In fixed and floating rate regimes, the monetary authority aims for only one target at a time. Although floating and fixed rates appear dissimilar, they are members of the same free-market family. Both operate without exchange controls and are free-market mechanisms for balance-of-payments adjustments. With a floating rate, a central bank sets a monetary policy, but the exchange rate is on autopilot. In consequence, a country’s monetary base is determined by the central bank. With a fixed rate, there are two possibilities: Either a currency board sets the exchange rate and the money supply is on autopilot or a country is “dollarized,” using the U.S. dollar or another foreign currency as its own, and the money supply is again on autopilot.
Under a fixed-rate regime, the monetary base is determined by the balance of payments, which moves in a one-to-one correspondence with changes in the country’s foreign reserves. With either a floating or a fixed rate, there cannot be conflicts between monetary and exchange-rate policies, and balance-of-payments crises cannot rear their ugly heads. Floating and fixed-rate regimes are inherently equilibrium systems in which market forces act to automatically rebalance financial flows and avert balance-of-payments crises.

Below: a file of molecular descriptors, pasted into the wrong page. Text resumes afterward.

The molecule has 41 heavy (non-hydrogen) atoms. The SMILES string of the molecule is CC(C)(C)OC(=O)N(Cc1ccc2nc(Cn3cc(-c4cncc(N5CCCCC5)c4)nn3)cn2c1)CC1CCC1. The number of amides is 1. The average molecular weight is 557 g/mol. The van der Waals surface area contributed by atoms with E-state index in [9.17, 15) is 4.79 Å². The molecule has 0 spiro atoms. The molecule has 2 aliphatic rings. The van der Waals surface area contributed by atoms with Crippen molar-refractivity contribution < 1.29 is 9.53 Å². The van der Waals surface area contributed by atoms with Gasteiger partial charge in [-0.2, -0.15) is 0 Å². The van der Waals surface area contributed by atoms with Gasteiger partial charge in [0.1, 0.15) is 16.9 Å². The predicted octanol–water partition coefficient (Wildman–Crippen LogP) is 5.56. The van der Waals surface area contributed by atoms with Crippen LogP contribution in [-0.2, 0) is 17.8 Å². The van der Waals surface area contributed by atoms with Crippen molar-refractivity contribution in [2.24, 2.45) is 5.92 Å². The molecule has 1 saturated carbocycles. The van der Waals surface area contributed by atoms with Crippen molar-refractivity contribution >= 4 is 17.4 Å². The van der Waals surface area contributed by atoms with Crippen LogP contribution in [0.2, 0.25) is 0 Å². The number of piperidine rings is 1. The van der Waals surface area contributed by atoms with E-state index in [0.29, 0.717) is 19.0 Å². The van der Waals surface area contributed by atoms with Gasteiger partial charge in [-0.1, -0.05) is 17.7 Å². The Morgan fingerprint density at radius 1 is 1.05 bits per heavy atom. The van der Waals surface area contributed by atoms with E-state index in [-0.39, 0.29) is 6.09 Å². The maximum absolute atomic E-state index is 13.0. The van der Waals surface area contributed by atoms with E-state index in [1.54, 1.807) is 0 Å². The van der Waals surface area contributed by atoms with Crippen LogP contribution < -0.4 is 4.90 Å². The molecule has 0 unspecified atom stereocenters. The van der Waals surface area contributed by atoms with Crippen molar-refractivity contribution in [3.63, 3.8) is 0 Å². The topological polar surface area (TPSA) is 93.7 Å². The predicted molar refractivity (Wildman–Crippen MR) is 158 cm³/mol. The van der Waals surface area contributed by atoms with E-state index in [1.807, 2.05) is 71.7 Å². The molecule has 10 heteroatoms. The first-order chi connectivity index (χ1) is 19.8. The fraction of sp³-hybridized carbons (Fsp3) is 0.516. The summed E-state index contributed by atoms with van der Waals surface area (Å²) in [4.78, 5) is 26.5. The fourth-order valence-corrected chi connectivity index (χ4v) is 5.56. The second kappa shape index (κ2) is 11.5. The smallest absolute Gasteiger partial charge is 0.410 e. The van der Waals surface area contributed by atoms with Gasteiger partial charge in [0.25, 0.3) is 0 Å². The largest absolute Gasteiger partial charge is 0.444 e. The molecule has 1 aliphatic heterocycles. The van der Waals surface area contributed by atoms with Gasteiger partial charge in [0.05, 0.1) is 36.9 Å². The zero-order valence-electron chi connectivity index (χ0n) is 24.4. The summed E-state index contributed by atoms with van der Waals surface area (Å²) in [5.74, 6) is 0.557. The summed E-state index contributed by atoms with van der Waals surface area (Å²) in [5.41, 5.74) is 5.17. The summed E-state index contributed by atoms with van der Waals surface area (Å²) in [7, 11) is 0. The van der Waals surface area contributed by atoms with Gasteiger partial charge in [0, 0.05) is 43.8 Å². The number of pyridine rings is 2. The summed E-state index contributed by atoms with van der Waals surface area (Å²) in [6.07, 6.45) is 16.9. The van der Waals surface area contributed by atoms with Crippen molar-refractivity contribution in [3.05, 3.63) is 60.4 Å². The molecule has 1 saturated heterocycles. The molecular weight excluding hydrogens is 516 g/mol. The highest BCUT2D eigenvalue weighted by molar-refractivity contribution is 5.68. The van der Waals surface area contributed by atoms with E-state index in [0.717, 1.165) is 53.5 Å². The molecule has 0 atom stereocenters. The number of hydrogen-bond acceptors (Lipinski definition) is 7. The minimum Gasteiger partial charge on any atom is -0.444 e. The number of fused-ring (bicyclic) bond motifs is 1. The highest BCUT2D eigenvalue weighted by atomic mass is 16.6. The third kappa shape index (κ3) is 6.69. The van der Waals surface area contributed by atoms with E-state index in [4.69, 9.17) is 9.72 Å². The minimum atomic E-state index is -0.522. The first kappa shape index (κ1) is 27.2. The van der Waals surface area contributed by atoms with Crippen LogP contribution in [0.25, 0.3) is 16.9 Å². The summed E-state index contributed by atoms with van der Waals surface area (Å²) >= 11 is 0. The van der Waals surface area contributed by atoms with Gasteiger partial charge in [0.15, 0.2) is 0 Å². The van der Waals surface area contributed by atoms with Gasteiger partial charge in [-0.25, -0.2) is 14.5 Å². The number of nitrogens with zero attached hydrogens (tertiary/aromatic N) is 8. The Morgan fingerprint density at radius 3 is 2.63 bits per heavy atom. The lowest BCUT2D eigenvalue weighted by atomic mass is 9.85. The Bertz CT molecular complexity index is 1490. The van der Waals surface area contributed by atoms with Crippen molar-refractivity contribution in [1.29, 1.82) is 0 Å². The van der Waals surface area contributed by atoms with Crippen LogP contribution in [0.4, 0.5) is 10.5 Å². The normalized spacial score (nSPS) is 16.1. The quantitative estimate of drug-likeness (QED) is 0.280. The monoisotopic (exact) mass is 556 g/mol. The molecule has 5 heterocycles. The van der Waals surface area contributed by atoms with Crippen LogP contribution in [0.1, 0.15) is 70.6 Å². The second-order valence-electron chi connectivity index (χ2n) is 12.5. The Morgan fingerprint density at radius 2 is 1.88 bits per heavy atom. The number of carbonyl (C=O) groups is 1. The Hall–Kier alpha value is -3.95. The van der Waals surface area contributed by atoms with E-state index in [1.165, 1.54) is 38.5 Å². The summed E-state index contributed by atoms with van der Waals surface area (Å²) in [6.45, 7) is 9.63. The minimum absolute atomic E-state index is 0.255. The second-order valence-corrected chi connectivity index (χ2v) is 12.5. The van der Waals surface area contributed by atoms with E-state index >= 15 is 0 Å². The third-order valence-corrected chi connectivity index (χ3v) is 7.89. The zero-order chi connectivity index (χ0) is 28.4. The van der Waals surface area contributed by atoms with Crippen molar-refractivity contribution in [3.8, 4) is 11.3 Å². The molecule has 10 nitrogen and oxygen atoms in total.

Most people use “fixed” and “pegged” as interchangeable, or nearly interchangeable, terms for exchange rates. In reality, they are very different exchange-rate arrangements. Pegged-rate systems are those in which the monetary authority aims for more than one target at a time. They come in many varieties: crawling pegs, adjustable pegs, bands, managed floats and more. Pegged systems often employ exchange controls, and are not free-market mechanisms for international balance-of-payments adjustments. They are inherently disequilibrium systems, lacking an automatic adjustment mechanism. They require a central bank to manage both the exchange-rate and monetary policy. With a pegged rate, the monetary base contains both domestic and foreign components.